It is easy to take for granted that community water fluoridation (CWF) in the US is a widespread, safe, and proven public health practice. So it can come as a shock to local health advocates and concerned citizens alike when fluoride opponents try to remove fluoride from the water supply.
In just the last few months, communities from Alaska to Massachusetts have faced this very situation. And they have decided to keep the health benefits associated with adjusting fluoride levels in their public water systems to the ideal level. Below is a quick snap shot of communities that have recently voted to continue community water fluoridation:
• Last week, the Wayland, Massachusetts Board of Health voted 3-1 to continue fluoridating its water system, and agreed to set the fluoride level at 0.7 parts per million (ppm), as the US Department of Health and Human Services has proposed. Wayland joins four other cities in Massachusetts (Duxbury, Lincoln, Templeton, and Scituate) that voted earlier this year to continue fluoridating their water.
• On September 10, the Anchorage, Alaska Assembly approved a resolution to maintain its water fluoridation effort by an overwhelming vote of 9-2. The Assembly cited data from the Centers for Disease Control and Prevention (CDC) showing that children in rural Alaskan villages that do not fluoridate their water supplies have three times more cavities than those in villages with fluoridation.
• The county health board in Salina, Kansas recommended on August 28 that the city continue investing in fluoridation to protect its residents’ teeth, as it has done since 1968.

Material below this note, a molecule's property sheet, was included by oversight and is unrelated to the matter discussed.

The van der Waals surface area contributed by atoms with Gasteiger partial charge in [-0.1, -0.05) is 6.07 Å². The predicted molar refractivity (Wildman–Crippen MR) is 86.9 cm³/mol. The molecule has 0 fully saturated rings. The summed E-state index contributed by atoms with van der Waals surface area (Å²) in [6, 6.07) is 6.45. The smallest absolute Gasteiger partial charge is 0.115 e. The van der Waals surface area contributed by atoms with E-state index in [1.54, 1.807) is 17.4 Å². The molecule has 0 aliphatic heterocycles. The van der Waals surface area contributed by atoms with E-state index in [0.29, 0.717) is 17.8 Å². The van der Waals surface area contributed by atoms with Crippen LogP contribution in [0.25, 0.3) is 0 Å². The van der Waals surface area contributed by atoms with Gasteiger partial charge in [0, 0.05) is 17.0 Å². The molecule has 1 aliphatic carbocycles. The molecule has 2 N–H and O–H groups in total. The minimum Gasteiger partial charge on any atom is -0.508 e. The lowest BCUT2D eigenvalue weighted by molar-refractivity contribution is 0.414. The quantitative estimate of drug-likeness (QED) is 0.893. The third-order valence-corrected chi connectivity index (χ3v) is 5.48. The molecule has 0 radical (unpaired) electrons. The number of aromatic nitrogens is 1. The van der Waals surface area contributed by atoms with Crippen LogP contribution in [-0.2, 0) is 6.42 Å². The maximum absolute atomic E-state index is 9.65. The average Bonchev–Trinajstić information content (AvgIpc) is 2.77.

• City Council members in The Dalles, Oregon voted to continue fluoridation’s proven health benefits in July. The Council heard testimony from a number of health experts who explained that The Dalles had far lower tooth decay rates than nearby Hood River, a town that does not adjust the fluoride in its water.
• In June, two of the largest cities in North Carolina agreed to continue their support for fluoridation. The water authority serving Chapel Hill and the Durham County Board of Health both officially endorsed the benefits of fluoridation.
Congratulations to these communities and keep up the good work! If your community is considering whether to continue ensuring the public water system includes the right level of fluoride to protect teeth, we have resources to help you! Visit ILikeMyTeeth.org to download advocacy resources that will help you share the demonstrated benefits of fluoride and check out our page on The Fluoride Trend for more information on the steady expansion of CWF in the United States.